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How the Arab state turned into a killing machine

To cling to power, Arab regimes have committed countless crimes against their own people over the decades
A Syrian woman walks past a portrait of President Bashar al-Assad in Damascus on 14 March (AFP)

The number of victims of repression in the Arab world exceeds that of all foreign conflicts that modern Arab states have fought since their inception around a century ago. 

A quick inventory of the victims of Arab regimes that came to power post-independence reveals the extent of violence that the Arab state has inflicted on its people, transforming it from a bureaucratic apparatus serving its population to a killing machine, committing violent acts under the guise of legitimacy.

From Syria to Sudan

In Syria alone, in less than a decade, more than half a million people have been killed, many by barrel bombs dropped on neighbourhoods by the regime and its affiliates. Millions more have been wounded and displaced, while the regime has forcibly disappeared thousands of others.

President Bashar al-Assad’s terrorism has exceeded that of his father and uncle, who destroyed the city of Hama with heavy artillery in the early 1980s to quash the Muslim Brotherhood. 

Saddam Hussein acted similarly with his massacres against Shia Muslims and Kurds in Iraq, including the 1988 Halabja chemical attack.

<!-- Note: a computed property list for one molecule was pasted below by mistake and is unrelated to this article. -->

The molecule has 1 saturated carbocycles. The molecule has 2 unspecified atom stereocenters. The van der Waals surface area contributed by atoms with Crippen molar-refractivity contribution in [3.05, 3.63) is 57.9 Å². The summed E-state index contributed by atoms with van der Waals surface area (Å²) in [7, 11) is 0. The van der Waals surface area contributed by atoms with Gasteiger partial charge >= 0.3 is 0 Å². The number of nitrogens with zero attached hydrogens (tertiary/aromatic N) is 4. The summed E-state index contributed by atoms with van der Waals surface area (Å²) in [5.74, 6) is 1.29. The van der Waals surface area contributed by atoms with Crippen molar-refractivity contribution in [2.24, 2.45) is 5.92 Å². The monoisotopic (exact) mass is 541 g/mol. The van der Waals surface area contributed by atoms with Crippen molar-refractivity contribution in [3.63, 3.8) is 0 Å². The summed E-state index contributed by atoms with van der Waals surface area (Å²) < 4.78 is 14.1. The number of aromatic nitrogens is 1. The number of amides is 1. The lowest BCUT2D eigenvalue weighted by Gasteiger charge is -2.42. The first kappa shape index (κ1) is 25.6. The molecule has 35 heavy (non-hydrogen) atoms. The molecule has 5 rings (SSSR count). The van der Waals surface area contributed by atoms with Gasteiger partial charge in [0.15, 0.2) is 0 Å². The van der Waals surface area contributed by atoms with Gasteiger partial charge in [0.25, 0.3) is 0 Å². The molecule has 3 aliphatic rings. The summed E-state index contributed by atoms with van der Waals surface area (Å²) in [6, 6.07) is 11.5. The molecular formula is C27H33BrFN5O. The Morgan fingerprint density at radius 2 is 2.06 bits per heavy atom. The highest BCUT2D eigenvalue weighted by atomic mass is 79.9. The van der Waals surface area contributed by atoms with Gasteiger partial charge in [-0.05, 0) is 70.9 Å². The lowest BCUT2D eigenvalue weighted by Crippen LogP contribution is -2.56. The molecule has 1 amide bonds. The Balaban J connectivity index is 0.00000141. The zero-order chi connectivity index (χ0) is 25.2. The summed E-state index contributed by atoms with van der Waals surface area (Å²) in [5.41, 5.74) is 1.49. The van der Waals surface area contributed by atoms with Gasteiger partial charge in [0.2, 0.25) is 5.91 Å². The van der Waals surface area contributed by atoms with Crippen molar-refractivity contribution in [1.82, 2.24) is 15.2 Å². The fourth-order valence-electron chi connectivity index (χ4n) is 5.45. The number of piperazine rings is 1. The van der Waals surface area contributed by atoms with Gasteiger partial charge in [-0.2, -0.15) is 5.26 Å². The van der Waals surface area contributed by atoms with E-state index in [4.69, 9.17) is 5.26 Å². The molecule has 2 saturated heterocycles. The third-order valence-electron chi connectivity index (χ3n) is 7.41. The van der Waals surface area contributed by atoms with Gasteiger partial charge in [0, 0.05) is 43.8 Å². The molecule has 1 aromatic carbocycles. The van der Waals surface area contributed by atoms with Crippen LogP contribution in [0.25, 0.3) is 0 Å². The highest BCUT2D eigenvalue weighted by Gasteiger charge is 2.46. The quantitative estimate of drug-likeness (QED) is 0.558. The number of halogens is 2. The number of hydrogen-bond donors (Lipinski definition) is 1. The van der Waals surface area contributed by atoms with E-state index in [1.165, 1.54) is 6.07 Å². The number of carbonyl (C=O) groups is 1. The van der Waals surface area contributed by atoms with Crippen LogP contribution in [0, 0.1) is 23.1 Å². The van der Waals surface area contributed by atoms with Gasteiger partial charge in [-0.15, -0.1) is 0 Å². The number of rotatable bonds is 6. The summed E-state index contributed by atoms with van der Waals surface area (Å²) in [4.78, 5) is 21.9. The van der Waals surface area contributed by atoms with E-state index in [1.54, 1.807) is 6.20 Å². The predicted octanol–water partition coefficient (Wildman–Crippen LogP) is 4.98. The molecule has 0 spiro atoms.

Former Libyan leader Muammar Gaddafi also slaughtered his opponents: the infamous massacre at Abu Salim Prison in 1996 saw up to 1,200 people killed. 

This state apparatus has become increasingly brutal in the wake of the Arab Spring, amid fears its tyranny would be dismantled

In Algeria, tens of thousands of people fell victim to repression and despotism during the 1990s conflict known as the “Black Decade”, triggered by the state and military coup against a nascent Islamic democratic experiment.

The decade of bloodshed ultimately ended with a national reconciliation agreement launched by recently deposed president Abdelaziz Bouteflika.

In Sudan, the regime of former president Omar al-Bashir committed horrific massacres in Darfur and elsewhere, and was responsible for dividing the country and draining its wealth.

In Tunisia, thousands were detained and tortured from the era of Habib Bourguiba through to the regime of Zine El Abidine Ben Ali, until the uprising that spurred his downfall began in 2010. 

Gradual acts of murder

In Egypt, since the era of Gamal Abdel Nasser, authoritarianism has been responsible for the killing of thousands of people through suppression and torture. The killings that followed the 2013 coup, particularly the Rabaa massacre that resulted in more than 1,000 deaths, remain the most significant in Egypt’s modern history. 

The Saudi regime has done and continues to do the same, as it liquidates activists and political opposition, whether in Qatif and other regions of the kingdom or abroad, as in the case of the late journalist Jamal Khashoggi